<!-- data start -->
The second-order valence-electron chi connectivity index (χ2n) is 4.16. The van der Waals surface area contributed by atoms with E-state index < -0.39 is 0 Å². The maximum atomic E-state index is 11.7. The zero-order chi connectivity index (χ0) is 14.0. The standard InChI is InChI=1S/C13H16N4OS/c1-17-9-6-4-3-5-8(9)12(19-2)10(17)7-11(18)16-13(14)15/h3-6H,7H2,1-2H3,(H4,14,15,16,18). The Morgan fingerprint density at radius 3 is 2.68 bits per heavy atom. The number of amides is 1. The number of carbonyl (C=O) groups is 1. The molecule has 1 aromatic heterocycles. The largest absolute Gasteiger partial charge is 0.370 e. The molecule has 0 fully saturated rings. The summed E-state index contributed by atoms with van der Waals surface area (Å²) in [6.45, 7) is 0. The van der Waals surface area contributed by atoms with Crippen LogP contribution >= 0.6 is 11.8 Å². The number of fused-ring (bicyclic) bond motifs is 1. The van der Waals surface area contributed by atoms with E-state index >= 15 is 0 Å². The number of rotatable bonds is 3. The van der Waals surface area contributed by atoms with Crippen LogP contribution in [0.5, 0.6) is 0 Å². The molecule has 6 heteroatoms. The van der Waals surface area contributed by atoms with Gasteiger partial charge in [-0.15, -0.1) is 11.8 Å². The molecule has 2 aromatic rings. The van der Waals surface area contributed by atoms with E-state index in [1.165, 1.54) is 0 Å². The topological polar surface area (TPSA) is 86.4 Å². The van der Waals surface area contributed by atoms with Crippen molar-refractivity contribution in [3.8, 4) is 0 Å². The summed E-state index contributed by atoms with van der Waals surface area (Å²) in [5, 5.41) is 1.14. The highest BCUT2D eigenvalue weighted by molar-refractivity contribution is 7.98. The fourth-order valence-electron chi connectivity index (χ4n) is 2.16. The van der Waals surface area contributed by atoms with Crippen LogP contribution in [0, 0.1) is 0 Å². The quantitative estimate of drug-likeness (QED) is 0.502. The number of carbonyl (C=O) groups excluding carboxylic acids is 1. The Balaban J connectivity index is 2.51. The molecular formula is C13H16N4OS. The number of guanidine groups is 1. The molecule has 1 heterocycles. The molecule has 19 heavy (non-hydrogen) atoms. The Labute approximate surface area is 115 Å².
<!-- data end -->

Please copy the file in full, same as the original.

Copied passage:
The second-order valence-electron chi connectivity index (χ2n) is 4.16. The van der Waals surface area contributed by atoms with E-state index < -0.39 is 0 Å². The maximum atomic E-state index is 11.7. The zero-order chi connectivity index (χ0) is 14.0. The standard InChI is InChI=1S/C13H16N4OS/c1-17-9-6-4-3-5-8(9)12(19-2)10(17)7-11(18)16-13(14)15/h3-6H,7H2,1-2H3,(H4,14,15,16,18). The Morgan fingerprint density at radius 3 is 2.68 bits per heavy atom. The number of amides is 1. The number of carbonyl (C=O) groups is 1. The molecule has 1 aromatic heterocycles. The largest absolute Gasteiger partial charge is 0.370 e. The molecule has 0 fully saturated rings. The summed E-state index contributed by atoms with van der Waals surface area (Å²) in [6.45, 7) is 0. The van der Waals surface area contributed by atoms with Crippen LogP contribution >= 0.6 is 11.8 Å². The number of fused-ring (bicyclic) bond motifs is 1. The van der Waals surface area contributed by atoms with E-state index >= 15 is 0 Å². The number of rotatable bonds is 3. The van der Waals surface area contributed by atoms with Crippen LogP contribution in [0.5, 0.6) is 0 Å². The molecule has 6 heteroatoms. The van der Waals surface area contributed by atoms with Gasteiger partial charge in [-0.15, -0.1) is 11.8 Å². The molecule has 2 aromatic rings. The van der Waals surface area contributed by atoms with E-state index in [1.165, 1.54) is 0 Å². The topological polar surface area (TPSA) is 86.4 Å². The van der Waals surface area contributed by atoms with Crippen molar-refractivity contribution in [3.8, 4) is 0 Å². The summed E-state index contributed by atoms with van der Waals surface area (Å²) in [5, 5.41) is 1.14. The highest BCUT2D eigenvalue weighted by molar-refractivity contribution is 7.98. The fourth-order valence-electron chi connectivity index (χ4n) is 2.16. The van der Waals surface area contributed by atoms with Crippen LogP contribution in [0, 0.1) is 0 Å². The quantitative estimate of drug-likeness (QED) is 0.502. The number of carbonyl (C=O) groups excluding carboxylic acids is 1. The Balaban J connectivity index is 2.51. The molecular formula is C13H16N4OS. The number of guanidine groups is 1. The molecule has 1 heterocycles. The molecule has 19 heavy (non-hydrogen) atoms. The Labute approximate surface area is 115 Å².